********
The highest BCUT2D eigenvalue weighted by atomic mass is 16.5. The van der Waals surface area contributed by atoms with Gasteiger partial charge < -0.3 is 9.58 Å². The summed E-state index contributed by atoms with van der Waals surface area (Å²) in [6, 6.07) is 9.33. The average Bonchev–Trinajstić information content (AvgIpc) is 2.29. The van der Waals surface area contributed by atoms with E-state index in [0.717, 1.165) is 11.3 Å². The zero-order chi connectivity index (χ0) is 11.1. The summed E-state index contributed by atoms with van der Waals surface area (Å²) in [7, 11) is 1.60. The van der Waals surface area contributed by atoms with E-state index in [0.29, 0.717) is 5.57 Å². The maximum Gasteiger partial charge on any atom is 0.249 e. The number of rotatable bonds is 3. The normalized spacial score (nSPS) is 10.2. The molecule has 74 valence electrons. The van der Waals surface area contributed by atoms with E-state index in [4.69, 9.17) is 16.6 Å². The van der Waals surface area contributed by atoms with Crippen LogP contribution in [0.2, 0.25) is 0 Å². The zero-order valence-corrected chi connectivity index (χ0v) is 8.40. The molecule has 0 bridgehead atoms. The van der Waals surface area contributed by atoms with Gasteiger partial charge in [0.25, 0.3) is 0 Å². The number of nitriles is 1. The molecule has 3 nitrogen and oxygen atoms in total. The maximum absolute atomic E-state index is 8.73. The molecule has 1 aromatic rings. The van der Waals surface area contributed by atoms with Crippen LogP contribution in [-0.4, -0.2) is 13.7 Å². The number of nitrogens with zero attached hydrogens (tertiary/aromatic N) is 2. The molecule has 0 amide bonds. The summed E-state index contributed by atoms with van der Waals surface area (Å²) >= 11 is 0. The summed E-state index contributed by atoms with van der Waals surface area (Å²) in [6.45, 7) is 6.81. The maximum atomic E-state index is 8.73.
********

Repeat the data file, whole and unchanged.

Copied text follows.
The highest BCUT2D eigenvalue weighted by atomic mass is 16.5. The van der Waals surface area contributed by atoms with Gasteiger partial charge < -0.3 is 9.58 Å². The summed E-state index contributed by atoms with van der Waals surface area (Å²) in [6, 6.07) is 9.33. The average Bonchev–Trinajstić information content (AvgIpc) is 2.29. The van der Waals surface area contributed by atoms with E-state index in [0.717, 1.165) is 11.3 Å². The zero-order chi connectivity index (χ0) is 11.1. The summed E-state index contributed by atoms with van der Waals surface area (Å²) in [7, 11) is 1.60. The van der Waals surface area contributed by atoms with E-state index in [0.29, 0.717) is 5.57 Å². The maximum Gasteiger partial charge on any atom is 0.249 e. The number of rotatable bonds is 3. The normalized spacial score (nSPS) is 10.2. The molecule has 74 valence electrons. The van der Waals surface area contributed by atoms with E-state index in [4.69, 9.17) is 16.6 Å². The van der Waals surface area contributed by atoms with Crippen LogP contribution in [0.2, 0.25) is 0 Å². The zero-order valence-corrected chi connectivity index (χ0v) is 8.40. The molecule has 0 bridgehead atoms. The van der Waals surface area contributed by atoms with Gasteiger partial charge in [0.25, 0.3) is 0 Å². The number of nitriles is 1. The molecule has 3 nitrogen and oxygen atoms in total. The maximum absolute atomic E-state index is 8.73. The molecule has 1 aromatic rings. The van der Waals surface area contributed by atoms with Crippen LogP contribution in [-0.4, -0.2) is 13.7 Å². The number of nitrogens with zero attached hydrogens (tertiary/aromatic N) is 2. The molecule has 0 amide bonds. The summed E-state index contributed by atoms with van der Waals surface area (Å²) >= 11 is 0. The summed E-state index contributed by atoms with van der Waals surface area (Å²) in [6.45, 7) is 6.81. The maximum atomic E-state index is 8.73.